It's made for a confounding week (make that three days), with Christian Lacroix's on-a-shoestring high fashion collection, possibly his last, greeted with a standing ovation and one of the hands-down favorites of the week. Two French journalists even unfurled a giant banner proclaiming "Christian Lacroix Forever" at the end of his show.
Not so long ago, the front rows were crammed with seasoned American buyers known by their first names, fashion directors from big department stores drunk in the inspiration and trends and editors clamoring for dresses for high fashion photo features.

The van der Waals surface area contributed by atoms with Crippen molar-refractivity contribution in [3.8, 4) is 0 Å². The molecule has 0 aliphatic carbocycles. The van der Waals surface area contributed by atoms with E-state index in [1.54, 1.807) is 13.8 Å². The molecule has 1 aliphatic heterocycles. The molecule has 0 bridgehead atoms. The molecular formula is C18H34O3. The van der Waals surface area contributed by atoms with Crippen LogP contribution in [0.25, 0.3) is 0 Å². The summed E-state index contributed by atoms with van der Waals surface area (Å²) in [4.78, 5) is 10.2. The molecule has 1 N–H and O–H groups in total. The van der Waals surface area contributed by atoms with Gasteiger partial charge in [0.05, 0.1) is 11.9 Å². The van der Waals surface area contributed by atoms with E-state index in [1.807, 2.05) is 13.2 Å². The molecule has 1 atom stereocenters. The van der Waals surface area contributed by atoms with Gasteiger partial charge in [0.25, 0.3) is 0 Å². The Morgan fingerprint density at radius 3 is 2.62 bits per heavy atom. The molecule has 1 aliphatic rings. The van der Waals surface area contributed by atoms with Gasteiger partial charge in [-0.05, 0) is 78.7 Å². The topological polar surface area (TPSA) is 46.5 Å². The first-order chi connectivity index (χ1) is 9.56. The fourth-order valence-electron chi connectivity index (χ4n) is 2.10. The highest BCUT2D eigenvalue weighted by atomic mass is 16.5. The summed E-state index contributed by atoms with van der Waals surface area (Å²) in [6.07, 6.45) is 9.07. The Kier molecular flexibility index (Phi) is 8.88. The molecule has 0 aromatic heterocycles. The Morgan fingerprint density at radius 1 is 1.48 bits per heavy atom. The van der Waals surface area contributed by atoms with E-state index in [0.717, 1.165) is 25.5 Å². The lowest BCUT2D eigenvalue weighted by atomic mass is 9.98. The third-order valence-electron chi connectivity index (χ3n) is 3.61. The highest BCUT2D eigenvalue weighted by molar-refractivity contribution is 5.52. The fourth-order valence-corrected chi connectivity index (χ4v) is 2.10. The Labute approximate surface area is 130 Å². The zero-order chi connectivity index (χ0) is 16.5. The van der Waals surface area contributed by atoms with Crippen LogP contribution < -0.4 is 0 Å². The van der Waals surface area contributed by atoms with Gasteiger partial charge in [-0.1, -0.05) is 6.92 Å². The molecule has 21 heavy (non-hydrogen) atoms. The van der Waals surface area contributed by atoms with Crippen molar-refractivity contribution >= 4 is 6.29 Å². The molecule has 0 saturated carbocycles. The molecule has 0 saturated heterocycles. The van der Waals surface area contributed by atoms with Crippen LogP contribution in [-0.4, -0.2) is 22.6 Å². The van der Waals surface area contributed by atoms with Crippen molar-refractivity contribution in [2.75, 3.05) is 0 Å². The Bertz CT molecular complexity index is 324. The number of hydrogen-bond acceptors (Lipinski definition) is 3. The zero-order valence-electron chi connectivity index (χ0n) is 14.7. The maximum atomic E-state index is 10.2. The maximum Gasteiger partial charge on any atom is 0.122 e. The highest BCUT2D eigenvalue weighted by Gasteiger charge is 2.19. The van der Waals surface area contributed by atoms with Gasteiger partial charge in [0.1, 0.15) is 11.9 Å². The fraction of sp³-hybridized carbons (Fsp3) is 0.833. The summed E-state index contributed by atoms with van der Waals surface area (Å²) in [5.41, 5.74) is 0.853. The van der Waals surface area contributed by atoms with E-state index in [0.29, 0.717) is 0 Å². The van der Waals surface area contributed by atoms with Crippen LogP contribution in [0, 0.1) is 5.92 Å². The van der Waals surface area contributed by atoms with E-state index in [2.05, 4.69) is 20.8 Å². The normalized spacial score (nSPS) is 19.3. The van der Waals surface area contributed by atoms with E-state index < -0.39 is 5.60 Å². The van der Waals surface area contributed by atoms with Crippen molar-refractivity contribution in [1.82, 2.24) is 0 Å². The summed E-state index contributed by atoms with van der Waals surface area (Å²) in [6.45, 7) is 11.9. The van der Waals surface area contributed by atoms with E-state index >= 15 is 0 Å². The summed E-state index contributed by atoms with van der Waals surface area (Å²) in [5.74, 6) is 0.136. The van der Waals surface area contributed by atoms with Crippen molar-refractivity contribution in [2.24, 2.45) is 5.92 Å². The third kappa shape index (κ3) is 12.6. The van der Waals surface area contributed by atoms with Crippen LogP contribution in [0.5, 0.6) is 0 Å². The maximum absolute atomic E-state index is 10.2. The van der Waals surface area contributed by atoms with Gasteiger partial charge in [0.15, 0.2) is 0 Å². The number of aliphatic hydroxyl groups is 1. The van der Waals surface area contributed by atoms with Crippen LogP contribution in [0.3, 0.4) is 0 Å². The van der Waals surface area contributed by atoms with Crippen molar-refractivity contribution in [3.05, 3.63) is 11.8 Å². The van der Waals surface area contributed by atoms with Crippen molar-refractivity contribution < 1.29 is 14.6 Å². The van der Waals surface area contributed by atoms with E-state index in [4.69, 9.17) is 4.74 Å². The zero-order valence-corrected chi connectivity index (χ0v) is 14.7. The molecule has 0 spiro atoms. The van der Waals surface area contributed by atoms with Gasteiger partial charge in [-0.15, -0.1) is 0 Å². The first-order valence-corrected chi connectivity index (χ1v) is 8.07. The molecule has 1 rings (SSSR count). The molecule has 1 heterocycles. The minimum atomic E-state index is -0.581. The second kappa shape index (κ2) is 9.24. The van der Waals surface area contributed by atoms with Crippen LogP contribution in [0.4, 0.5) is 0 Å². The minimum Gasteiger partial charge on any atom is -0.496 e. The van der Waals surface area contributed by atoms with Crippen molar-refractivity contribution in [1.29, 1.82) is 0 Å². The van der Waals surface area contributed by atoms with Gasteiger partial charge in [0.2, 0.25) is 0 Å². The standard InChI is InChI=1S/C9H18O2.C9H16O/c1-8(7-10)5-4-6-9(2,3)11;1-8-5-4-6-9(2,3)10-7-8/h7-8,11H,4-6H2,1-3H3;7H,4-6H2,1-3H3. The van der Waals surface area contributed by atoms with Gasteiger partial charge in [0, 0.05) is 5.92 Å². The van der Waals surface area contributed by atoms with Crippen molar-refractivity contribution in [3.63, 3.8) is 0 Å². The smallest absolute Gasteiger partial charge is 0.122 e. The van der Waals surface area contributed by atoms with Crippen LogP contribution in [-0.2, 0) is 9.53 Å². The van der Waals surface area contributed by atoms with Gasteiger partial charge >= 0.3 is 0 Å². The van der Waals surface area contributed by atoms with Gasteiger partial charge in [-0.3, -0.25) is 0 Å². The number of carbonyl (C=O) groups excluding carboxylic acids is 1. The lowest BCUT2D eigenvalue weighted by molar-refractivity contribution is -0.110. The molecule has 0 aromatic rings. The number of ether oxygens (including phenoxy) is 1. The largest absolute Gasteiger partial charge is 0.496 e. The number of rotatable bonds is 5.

Today, young clients from emerging markets like Russia, China and the Middle East have moved to the fore. Most retailers are staying home and coverage of couture is dwindling in some countries, including the U.S. and France.
The biggest threat, as it always was, is ready-to-wear, and as a sharp-eyed colleague pointed out, one can see just as many extraordinary one-of-a-kind creations from a diverse range of designers during rtw fashion weeks, from Alexander McQueen and Balenciaga to Dolce & Gabbana.
Market demand and interest in extraordinary fashions is unlikely to disappear, but the rules are changing faster than the most expert seamstress can whip up a bias gown. That's what makes fashion an exhilarating and fascinating business.